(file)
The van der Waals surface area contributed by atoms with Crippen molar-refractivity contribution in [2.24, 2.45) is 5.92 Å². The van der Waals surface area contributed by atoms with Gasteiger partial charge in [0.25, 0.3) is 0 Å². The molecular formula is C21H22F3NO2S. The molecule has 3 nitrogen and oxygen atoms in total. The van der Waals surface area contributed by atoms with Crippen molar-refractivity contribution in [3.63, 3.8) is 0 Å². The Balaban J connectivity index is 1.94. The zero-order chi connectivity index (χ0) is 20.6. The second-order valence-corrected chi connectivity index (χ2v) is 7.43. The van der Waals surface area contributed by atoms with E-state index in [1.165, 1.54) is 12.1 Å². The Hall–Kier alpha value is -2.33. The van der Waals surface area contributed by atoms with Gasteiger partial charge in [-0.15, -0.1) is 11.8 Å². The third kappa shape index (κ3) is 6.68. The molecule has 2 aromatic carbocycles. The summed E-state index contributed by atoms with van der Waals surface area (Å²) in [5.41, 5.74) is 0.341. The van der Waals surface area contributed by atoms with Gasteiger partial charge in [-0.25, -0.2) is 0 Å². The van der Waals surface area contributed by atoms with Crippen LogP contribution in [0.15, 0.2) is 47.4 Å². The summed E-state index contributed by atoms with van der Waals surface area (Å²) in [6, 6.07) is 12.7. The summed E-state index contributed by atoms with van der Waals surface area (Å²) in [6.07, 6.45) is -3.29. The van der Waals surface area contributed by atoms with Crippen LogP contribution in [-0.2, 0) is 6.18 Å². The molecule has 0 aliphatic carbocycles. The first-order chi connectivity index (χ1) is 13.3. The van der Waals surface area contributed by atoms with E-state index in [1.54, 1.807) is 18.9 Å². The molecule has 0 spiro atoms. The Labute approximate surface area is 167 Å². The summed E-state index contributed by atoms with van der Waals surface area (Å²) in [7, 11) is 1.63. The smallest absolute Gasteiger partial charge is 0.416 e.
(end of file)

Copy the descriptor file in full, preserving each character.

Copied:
The van der Waals surface area contributed by atoms with Crippen molar-refractivity contribution in [2.24, 2.45) is 5.92 Å². The van der Waals surface area contributed by atoms with Gasteiger partial charge in [0.25, 0.3) is 0 Å². The molecular formula is C21H22F3NO2S. The molecule has 3 nitrogen and oxygen atoms in total. The van der Waals surface area contributed by atoms with Crippen molar-refractivity contribution in [3.63, 3.8) is 0 Å². The Balaban J connectivity index is 1.94. The zero-order chi connectivity index (χ0) is 20.6. The second-order valence-corrected chi connectivity index (χ2v) is 7.43. The van der Waals surface area contributed by atoms with E-state index in [1.165, 1.54) is 12.1 Å². The Hall–Kier alpha value is -2.33. The van der Waals surface area contributed by atoms with Gasteiger partial charge in [-0.15, -0.1) is 11.8 Å². The third kappa shape index (κ3) is 6.68. The molecule has 2 aromatic carbocycles. The summed E-state index contributed by atoms with van der Waals surface area (Å²) in [5.41, 5.74) is 0.341. The van der Waals surface area contributed by atoms with Gasteiger partial charge in [-0.25, -0.2) is 0 Å². The van der Waals surface area contributed by atoms with Crippen LogP contribution in [0.15, 0.2) is 47.4 Å². The summed E-state index contributed by atoms with van der Waals surface area (Å²) in [6, 6.07) is 12.7. The summed E-state index contributed by atoms with van der Waals surface area (Å²) in [6.07, 6.45) is -3.29. The van der Waals surface area contributed by atoms with Crippen LogP contribution in [-0.2, 0) is 6.18 Å². The molecule has 0 aliphatic carbocycles. The first-order chi connectivity index (χ1) is 13.3. The van der Waals surface area contributed by atoms with E-state index in [1.54, 1.807) is 18.9 Å². The molecule has 0 spiro atoms. The Labute approximate surface area is 167 Å². The summed E-state index contributed by atoms with van der Waals surface area (Å²) in [7, 11) is 1.63. The smallest absolute Gasteiger partial charge is 0.416 e.